“When Optos began, the intention was to design products that other companies could then manufacture for us,” explains Jardine. “But then we realised that third party manufacturers couldn’t cope when we were pushing components to their limits and so we brought manufacturing in-house.
“Now we have people coming to visit our factory to see how we do things. That’s one of the most rewarding parts of my job. I’m proud of my staff every day.”
Optos was taken over in 2015 by Japanese camera giant Nikon in a £259 million deal. “Nikon bought the business because it was successful,” explains Jardine, who is also the chair of the Scottish Manufacturing Advisory Board (SMAB) run by Scottish Enterprise. “They’ve said to us that they have no plans to move it anywhere else – it’s a successful business that’s been built in Scotland.
“We have about 170 staff in Dunfermline, including around 65 people working in manufacturing, and then another 130 people in the United States working in product development, research, IT, sales, servicing, and a smaller amount of manufacturing – the US is our biggest market, accounting for 75% of sales.
“Continuous improvement has been one of our priorities in our manufacturing facility – staff are given two hours each week to come up with ways of improving the way we work. People are surprised by how we can still make all of our machines by hand on such a small site.
“Some of the Nikon staff who have visited us from Japan have even said that there are lessons they can learn from us when it comes to continuous improvement. That’s very satisfying.”
One of the biggest manufacturers in the life sciences sector in Scotland is pharmaceuticals firm GSK, which has sites at Irvine and Montrose. GSK invests around £30m a year in its Scottish plants and, over the past three years, has pumped in a further £150m to increase capacity at the facilities so that they can manufacture a greater range of drugs and in larger quantities. In July, the company announced it would invest an additional £110m at Montrose to make respiratory medicines.
Dave Tudor, vice-president of global primary manufacturing at GSK, said: “Fundamentally, there are three key things that you need to have in your country if you’re going to manufacture. You have to have the skills and the resources to be able to manufacture, you have to have infrastructure for your goods to be supplied around the world, and you have to have a fiscal strategy that is compatible with commercial growth.
“The great news for Scotland is that we have all three of those in abundance. The skills we are developing at our academic institutes are among the best in the world. The investment in port and airport infrastructure is very strong. In addition to that, the patent box legislation has become very strong and enables Scotland to export at a competitive rate.”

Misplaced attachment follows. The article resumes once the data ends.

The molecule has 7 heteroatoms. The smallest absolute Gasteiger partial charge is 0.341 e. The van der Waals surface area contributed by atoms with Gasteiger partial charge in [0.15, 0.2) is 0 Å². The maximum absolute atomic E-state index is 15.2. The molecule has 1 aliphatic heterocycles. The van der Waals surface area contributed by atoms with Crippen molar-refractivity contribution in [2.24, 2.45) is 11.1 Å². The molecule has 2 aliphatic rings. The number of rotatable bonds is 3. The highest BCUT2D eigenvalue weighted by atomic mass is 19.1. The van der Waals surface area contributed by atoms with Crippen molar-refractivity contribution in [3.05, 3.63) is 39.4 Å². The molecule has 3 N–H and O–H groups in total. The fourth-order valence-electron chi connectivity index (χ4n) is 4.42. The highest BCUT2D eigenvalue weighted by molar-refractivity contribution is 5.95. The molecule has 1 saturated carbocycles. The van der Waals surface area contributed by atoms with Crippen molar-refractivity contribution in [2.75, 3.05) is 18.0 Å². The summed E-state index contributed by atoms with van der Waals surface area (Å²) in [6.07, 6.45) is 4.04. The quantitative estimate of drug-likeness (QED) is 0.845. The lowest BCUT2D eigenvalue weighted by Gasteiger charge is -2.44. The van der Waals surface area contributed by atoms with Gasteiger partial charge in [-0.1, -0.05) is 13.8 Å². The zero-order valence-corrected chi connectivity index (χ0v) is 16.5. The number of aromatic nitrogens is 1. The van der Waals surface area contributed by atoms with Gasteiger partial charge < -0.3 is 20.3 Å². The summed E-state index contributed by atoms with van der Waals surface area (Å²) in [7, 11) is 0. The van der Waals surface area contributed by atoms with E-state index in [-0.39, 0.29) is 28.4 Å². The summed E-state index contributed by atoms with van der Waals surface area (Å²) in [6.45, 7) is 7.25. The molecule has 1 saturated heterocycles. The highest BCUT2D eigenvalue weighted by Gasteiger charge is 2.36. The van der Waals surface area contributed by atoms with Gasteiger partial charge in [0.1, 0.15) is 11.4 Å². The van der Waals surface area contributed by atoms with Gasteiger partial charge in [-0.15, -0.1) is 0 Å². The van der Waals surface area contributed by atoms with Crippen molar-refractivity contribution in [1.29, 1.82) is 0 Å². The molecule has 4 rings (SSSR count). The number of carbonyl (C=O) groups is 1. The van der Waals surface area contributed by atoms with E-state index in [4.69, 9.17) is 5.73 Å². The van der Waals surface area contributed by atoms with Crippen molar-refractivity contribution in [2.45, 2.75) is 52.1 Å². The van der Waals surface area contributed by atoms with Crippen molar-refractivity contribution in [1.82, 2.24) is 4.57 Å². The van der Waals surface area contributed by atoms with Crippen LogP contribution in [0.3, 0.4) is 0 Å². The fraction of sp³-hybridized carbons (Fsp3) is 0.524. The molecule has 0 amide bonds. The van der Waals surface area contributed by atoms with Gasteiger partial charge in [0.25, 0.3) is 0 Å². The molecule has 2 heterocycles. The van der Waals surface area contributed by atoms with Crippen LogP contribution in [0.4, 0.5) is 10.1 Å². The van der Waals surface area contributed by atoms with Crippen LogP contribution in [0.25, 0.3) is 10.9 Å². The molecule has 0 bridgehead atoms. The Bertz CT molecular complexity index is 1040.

Not all of the manufacturing that takes place in Scotland involves medical devices or pharmaceuticals; some of it involves the most cutting-edge techniques using human stem cells, which may ultimately cure major diseases. Roslin Cell Therapies (RCT), which is based on the Edinburgh BioQuarter science park, makes cell therapies that are used in clinical trials across Europe and the US.
The company provides contract manufacturing services and has made therapies for American drug company Pfizer for its age-related macular degeneration trial at Moorfields eye hospital in London and for the stroke trials being carried out at sites including Glasgow by ReNeuron, which is quoted on the Alternative Investment Market (AIM) of the London Stock Exchange. RCT manufactures the therapies using manufacturing facilities within the Scottish Centre for Regenerative Medicine (SCRM), which is also located at Edinburgh BioQuarter.
“As well as manufacturing cell therapies for clients, we can also help them to improve and develop their production processes,” says Janet Downie, chief executive at RCT. “Communication is key when we are transferring these manufacturing processes and understanding the intricate scientific details.
“The processes that are involved are much more complicated than manufacturing something relatively-simple, like a paracetamol tablet – there’s a lot of expertise involved in the processes and so we have to become experts. That’s why communicating with clients is so important.”
RCT has 30 highly-skilled members of staff and can also draw on the expertise of the other 200 cell scientists within the SCRM, who are actively researching regenerative therapies. The facilities follow good manufacturing practice (GMP) and are licenced by the Medicines & Healthcare products Regulatory Agency (MHRA), which allows RCT to produce cell therapies that reach the standard required for clinical trials on both sides of the Atlantic.
“Manufacturing cell therapies that will be administered to patients is a very sensitive job,” adds Downie. “We recruit staff from around the world who share our commitment to the old-fashioned Scottish values of integrity and honesty – they need to have the right work-ethic to get each job exactly right. Scotland is a great place to manufacture cell therapies because we can draw on the expertise within universities and on the testing facilities that are available in the Central Belt to help us ensure the quality of our products.”